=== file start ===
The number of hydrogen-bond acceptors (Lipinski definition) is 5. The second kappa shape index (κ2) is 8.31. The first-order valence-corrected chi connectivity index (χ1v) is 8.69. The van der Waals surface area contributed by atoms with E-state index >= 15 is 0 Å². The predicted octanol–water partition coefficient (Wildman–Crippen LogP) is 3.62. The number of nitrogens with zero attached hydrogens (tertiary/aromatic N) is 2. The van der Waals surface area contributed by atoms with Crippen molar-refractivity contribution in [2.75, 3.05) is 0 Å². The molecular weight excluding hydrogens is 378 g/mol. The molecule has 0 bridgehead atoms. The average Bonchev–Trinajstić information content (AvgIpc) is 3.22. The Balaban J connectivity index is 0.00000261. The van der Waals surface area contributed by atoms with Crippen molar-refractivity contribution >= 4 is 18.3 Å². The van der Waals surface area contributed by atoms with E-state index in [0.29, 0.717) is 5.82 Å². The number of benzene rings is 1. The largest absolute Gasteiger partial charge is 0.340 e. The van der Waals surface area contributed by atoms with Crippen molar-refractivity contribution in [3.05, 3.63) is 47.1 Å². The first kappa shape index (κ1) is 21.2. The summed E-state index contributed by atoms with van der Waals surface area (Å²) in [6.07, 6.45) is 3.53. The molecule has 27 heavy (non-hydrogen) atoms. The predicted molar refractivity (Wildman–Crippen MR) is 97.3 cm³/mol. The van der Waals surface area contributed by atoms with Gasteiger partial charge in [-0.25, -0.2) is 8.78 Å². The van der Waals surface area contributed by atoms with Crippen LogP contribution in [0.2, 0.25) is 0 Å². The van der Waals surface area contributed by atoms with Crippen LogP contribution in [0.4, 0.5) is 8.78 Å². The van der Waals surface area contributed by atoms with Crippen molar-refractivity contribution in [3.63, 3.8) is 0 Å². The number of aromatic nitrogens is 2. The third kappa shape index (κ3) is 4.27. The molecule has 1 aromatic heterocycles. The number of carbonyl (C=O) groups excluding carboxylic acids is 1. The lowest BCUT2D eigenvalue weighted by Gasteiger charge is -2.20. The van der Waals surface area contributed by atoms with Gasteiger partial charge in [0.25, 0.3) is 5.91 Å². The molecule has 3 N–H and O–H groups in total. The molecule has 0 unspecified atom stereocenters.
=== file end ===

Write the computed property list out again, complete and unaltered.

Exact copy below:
The number of hydrogen-bond acceptors (Lipinski definition) is 5. The second kappa shape index (κ2) is 8.31. The first-order valence-corrected chi connectivity index (χ1v) is 8.69. The van der Waals surface area contributed by atoms with E-state index >= 15 is 0 Å². The predicted octanol–water partition coefficient (Wildman–Crippen LogP) is 3.62. The number of nitrogens with zero attached hydrogens (tertiary/aromatic N) is 2. The van der Waals surface area contributed by atoms with Crippen molar-refractivity contribution in [2.75, 3.05) is 0 Å². The molecular weight excluding hydrogens is 378 g/mol. The molecule has 0 bridgehead atoms. The average Bonchev–Trinajstić information content (AvgIpc) is 3.22. The Balaban J connectivity index is 0.00000261. The van der Waals surface area contributed by atoms with Crippen molar-refractivity contribution >= 4 is 18.3 Å². The van der Waals surface area contributed by atoms with E-state index in [0.29, 0.717) is 5.82 Å². The number of benzene rings is 1. The largest absolute Gasteiger partial charge is 0.340 e. The van der Waals surface area contributed by atoms with Crippen molar-refractivity contribution in [3.05, 3.63) is 47.1 Å². The first kappa shape index (κ1) is 21.2. The summed E-state index contributed by atoms with van der Waals surface area (Å²) in [6.07, 6.45) is 3.53. The molecule has 27 heavy (non-hydrogen) atoms. The predicted molar refractivity (Wildman–Crippen MR) is 97.3 cm³/mol. The van der Waals surface area contributed by atoms with Gasteiger partial charge in [-0.25, -0.2) is 8.78 Å². The van der Waals surface area contributed by atoms with Crippen LogP contribution in [0.2, 0.25) is 0 Å². The van der Waals surface area contributed by atoms with Crippen LogP contribution in [0.4, 0.5) is 8.78 Å². The van der Waals surface area contributed by atoms with Crippen molar-refractivity contribution in [3.63, 3.8) is 0 Å². The number of aromatic nitrogens is 2. The third kappa shape index (κ3) is 4.27. The molecule has 1 aromatic heterocycles. The number of carbonyl (C=O) groups excluding carboxylic acids is 1. The lowest BCUT2D eigenvalue weighted by Gasteiger charge is -2.20. The van der Waals surface area contributed by atoms with Gasteiger partial charge in [0.25, 0.3) is 5.91 Å². The molecule has 3 N–H and O–H groups in total. The molecule has 0 unspecified atom stereocenters.